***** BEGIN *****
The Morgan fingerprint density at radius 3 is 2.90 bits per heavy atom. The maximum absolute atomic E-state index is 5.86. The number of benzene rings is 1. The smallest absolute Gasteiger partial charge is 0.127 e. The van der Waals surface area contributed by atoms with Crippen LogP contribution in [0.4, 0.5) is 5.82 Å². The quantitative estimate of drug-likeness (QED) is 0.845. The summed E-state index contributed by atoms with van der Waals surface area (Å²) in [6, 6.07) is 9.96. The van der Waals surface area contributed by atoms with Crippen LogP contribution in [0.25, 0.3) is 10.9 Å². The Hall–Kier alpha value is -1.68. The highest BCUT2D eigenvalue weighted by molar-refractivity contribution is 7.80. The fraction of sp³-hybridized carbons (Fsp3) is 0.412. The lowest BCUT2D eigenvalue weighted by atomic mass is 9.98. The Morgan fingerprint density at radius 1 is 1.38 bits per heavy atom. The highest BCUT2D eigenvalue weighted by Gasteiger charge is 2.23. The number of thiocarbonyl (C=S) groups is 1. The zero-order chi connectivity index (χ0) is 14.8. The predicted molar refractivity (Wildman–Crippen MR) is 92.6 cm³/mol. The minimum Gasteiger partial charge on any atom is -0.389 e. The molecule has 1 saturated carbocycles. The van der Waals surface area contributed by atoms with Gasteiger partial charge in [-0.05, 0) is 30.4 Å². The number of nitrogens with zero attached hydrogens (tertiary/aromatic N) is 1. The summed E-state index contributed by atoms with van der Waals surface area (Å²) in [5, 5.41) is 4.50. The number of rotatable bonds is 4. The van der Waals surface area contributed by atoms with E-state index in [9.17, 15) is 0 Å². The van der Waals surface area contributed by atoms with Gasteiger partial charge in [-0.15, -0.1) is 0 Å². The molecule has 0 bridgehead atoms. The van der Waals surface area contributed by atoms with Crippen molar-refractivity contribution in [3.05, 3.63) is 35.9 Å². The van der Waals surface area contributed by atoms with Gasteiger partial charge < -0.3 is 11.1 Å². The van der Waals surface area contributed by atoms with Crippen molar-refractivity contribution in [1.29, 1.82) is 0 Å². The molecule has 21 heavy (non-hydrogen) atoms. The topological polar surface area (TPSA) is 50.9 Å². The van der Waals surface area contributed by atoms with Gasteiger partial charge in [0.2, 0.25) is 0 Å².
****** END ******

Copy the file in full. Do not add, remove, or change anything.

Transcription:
The Morgan fingerprint density at radius 3 is 2.90 bits per heavy atom. The maximum absolute atomic E-state index is 5.86. The number of benzene rings is 1. The smallest absolute Gasteiger partial charge is 0.127 e. The van der Waals surface area contributed by atoms with Crippen LogP contribution in [0.4, 0.5) is 5.82 Å². The quantitative estimate of drug-likeness (QED) is 0.845. The summed E-state index contributed by atoms with van der Waals surface area (Å²) in [6, 6.07) is 9.96. The van der Waals surface area contributed by atoms with Crippen LogP contribution in [0.25, 0.3) is 10.9 Å². The Hall–Kier alpha value is -1.68. The highest BCUT2D eigenvalue weighted by molar-refractivity contribution is 7.80. The fraction of sp³-hybridized carbons (Fsp3) is 0.412. The lowest BCUT2D eigenvalue weighted by atomic mass is 9.98. The Morgan fingerprint density at radius 1 is 1.38 bits per heavy atom. The highest BCUT2D eigenvalue weighted by Gasteiger charge is 2.23. The number of thiocarbonyl (C=S) groups is 1. The zero-order chi connectivity index (χ0) is 14.8. The predicted molar refractivity (Wildman–Crippen MR) is 92.6 cm³/mol. The minimum Gasteiger partial charge on any atom is -0.389 e. The molecule has 1 saturated carbocycles. The van der Waals surface area contributed by atoms with Gasteiger partial charge in [-0.05, 0) is 30.4 Å². The number of nitrogens with zero attached hydrogens (tertiary/aromatic N) is 1. The summed E-state index contributed by atoms with van der Waals surface area (Å²) in [5, 5.41) is 4.50. The number of rotatable bonds is 4. The van der Waals surface area contributed by atoms with E-state index in [9.17, 15) is 0 Å². The van der Waals surface area contributed by atoms with Gasteiger partial charge in [-0.15, -0.1) is 0 Å². The molecule has 0 bridgehead atoms. The van der Waals surface area contributed by atoms with Crippen molar-refractivity contribution in [3.05, 3.63) is 35.9 Å². The van der Waals surface area contributed by atoms with Gasteiger partial charge < -0.3 is 11.1 Å². The van der Waals surface area contributed by atoms with Crippen molar-refractivity contribution in [1.29, 1.82) is 0 Å². The molecule has 21 heavy (non-hydrogen) atoms. The topological polar surface area (TPSA) is 50.9 Å². The van der Waals surface area contributed by atoms with Gasteiger partial charge in [0.2, 0.25) is 0 Å².